Micro instability and internal impingement are closely related. In fact, both are part of a process that can eventually lead to a labral tear. This process is common in throwing athletes such as baseball pitchers, fielders, and quarterbacks. It most often starts as shoulder tightness, which leads to loss of motion. This loss of motion is caused by the shoulder joint capsule tightening up. With the capsule tightening, this can cause the posterior superior labrum to become pinched between the bony glenoid and the humeral head when the shoulder is elevated. This is called internal impingement. When internal impingement is not treated, it can lead to micro instability, which is a very small tear in the posterior superior labrum, which is often so small that it may not be seen on an MRI arthrogram. If this is not treated, it can lead to a frank labral tear.
What are the symptoms of a labral injury?
Most patients report shoulder pain, especially with overhead activities, or with reaching across the body. There is sometime a feeling of instability, as if the shoulder "slips around," doesn't feel right, subluxates (nearly dislocates), or even frankly dislocates. Some patients also report weakness, again with overhead activities, and with reaching across the body. However, as noted, the main complaint is usually that of pain.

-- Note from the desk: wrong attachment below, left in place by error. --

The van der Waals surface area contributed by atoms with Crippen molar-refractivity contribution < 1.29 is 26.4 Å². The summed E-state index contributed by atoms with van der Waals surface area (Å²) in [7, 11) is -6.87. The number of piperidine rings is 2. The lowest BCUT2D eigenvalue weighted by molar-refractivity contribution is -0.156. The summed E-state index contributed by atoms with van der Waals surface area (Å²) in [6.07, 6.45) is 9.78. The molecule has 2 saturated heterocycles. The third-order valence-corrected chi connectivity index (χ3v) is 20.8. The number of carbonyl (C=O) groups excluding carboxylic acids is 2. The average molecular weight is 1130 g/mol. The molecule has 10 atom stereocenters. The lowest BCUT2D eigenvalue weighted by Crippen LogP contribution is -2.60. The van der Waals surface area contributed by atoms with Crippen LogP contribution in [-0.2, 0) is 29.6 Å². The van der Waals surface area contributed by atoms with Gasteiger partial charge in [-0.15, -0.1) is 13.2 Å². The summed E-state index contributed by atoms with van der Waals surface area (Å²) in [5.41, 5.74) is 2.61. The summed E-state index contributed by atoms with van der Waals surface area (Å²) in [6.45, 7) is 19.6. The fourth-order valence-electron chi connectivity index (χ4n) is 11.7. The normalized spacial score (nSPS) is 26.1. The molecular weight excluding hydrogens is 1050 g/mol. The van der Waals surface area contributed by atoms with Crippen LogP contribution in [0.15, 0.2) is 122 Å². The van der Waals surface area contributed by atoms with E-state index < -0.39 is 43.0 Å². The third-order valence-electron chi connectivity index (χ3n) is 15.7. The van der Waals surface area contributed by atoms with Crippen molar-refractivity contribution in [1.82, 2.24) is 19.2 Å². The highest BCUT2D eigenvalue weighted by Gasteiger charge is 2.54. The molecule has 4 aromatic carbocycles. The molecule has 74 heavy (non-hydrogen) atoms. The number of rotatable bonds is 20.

What are the treatments for labral injuries?
The treatments for labral injuries are similar to those for other shoulder disorders. Initially, we will recommend a course of relative rest, possibly of non-steroidal anti-inflammatories, and avoidance of aggravating activities. However, most patients with labral tears are very active and don't want to give up their activities, so we often progress more rapidly to physical therapy. In the case of labral injuries, especially early on with internal impingement, micro instability, and multidirectional instability, the physical therapy regimen focuses more on capsular stretching and scapular stabilization (regaining the normal mechanics of the shoulder joint). There is less focus on strengthening until therapy has been ongoing for at least several weeks.
Is surgical treatment necessary for labral injuries?